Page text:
8. Against Me! – True Trans Soul Rebel: In 1997, Laura Jane Grace, then known as Thomas James Gabel, founded punk rock outfit Against Me! as a solo project, and quickly grew the band to a quartet. Fourteen years after Against Me! Was created, Grace publicly addressed her gender dysphoria and assumed a female name, continuing to perform with the band. In January of next year, Against Me! will release the first album to come out since Grace publicly announced herself to be transgendered. This summer, “True Trans Soul Rebel” was released as a single off the forthcoming album, displaying a more introspective, acoustic tendency that any we’ve seen in any Against Me! release thus far.

9. The Kinks – Lola: Released in 1970, The Kinks’ iconic single “Lola” is perhaps the best known song about a transgender experience in the world. Detailing a meeting between a young boy and the more experienced Lola, who is either a transvestite or is transgendered. Hard-rocking, story-telling and intensely singable, the song has spawned a bounty of live versions, a German version, a Greek version, a Dutch version, a Spanish version, and a Weird Al parody called “Yoda,” among many, many others.

10. Garbage – Queer: Garbage has performed an array of songs dealing with queer-oriented subject matter, and this is one of the best. Snarling harmonies combine with lead singer Shirley Manson’s angelic vocals and disenchanted lyrics.

11. Bitch and Animal – Boy Girl Wonder: Steeped in the queercore scene, Bitch and Animal apply an insightful, often improvisatory, take to the genre. “Boy Girl Wonder” favors the story-telling aspect of the song, accompanied by an extremely minimalistic acoustic guitar for the first two minutes and twenty seconds of the song, before sharp, embittered electric guitar cuts into the track.“The boy girl wonder from Queens,” Bitch screams over reverberating chords, proving she can escalate to a howl—or drop down to a purr—on a dime.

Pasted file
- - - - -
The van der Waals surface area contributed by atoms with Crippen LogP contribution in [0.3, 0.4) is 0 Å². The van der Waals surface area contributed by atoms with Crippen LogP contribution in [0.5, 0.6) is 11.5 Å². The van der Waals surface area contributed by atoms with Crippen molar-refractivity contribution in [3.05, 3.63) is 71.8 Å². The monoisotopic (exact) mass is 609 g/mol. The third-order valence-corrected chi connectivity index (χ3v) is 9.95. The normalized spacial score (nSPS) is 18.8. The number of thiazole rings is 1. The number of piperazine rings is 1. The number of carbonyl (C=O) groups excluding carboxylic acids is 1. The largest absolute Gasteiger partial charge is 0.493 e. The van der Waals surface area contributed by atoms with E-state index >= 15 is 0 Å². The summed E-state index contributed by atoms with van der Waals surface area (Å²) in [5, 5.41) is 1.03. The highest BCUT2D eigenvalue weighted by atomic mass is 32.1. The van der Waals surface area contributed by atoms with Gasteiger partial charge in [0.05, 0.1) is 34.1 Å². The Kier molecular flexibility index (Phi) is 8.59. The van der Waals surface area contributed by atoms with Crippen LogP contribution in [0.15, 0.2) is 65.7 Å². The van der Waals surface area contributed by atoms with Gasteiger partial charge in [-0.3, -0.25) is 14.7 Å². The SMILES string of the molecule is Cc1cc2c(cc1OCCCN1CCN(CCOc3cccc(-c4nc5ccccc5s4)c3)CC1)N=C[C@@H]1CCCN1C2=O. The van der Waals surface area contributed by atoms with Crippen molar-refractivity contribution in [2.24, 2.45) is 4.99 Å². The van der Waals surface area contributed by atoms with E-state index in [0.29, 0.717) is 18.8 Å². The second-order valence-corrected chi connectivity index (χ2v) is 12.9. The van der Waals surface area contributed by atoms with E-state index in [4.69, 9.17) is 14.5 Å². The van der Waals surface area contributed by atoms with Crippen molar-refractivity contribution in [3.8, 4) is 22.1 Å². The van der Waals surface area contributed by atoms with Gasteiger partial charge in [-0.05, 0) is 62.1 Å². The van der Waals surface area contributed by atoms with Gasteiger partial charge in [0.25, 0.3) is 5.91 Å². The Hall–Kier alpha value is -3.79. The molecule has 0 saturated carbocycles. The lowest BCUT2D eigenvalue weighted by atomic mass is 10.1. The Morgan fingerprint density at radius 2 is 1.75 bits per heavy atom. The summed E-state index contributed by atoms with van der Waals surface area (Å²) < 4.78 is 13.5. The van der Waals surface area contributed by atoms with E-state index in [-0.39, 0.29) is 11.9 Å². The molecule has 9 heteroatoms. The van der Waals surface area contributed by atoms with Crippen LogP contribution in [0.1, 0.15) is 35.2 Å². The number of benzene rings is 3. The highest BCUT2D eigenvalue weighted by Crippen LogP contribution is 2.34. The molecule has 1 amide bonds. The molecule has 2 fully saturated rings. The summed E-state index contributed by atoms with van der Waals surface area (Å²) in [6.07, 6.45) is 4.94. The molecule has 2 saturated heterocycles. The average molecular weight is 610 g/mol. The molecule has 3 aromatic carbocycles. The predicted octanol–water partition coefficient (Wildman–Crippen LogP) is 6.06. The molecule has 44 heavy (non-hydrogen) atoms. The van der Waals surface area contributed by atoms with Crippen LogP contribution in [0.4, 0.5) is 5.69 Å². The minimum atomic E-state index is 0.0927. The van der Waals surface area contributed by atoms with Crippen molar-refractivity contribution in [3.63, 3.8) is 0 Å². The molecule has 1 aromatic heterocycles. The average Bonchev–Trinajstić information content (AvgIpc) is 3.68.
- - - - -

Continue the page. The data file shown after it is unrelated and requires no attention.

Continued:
12. Wayne County and the Electric Chair – Fuck Off: Wayne County, now known as Jayne County, holds the title of rock’s first transsexual singer. County moved to London as the punk scene there was burgeoning, in 1977, and formed a group, releasing “Fuck Off” shortly thereafter. Jayne County never received critical acclaim, despite several releases, a tour, and even a book entitled Man Enough To Be A Woman. “Fuck Off” is a song whose time, perhaps, has come.

13. The Velvet Underground – Candy Says: With lyrics like “Candy says ‘I’ve come to hate my body/and all that it requires in this world,’” The Velvet Underground’s “Candy Says” represents one of rock’s most tender and intricate portraits of a transgendered woman. This soft, sorrowful song portrays Candy so vividly because she was, in fact, a real person (that would be Candy Darling, who starred in multiple Warhol films and died of lymphoma while still very young). Candy appears in other Velvet Underground songs as well, notably “Walk On The Wild Side,” but appears here in a fuller, much more poignant capacity.


Why not celebrate Transgender Remembrance Day with a donation to a worthy cause? The Sylvia Rivera Law Project, or SRLP, works to protect freedom in gender identification by providing legal services to fight against harassment. Go here to donate.  And post your additions to our playlist in the comments!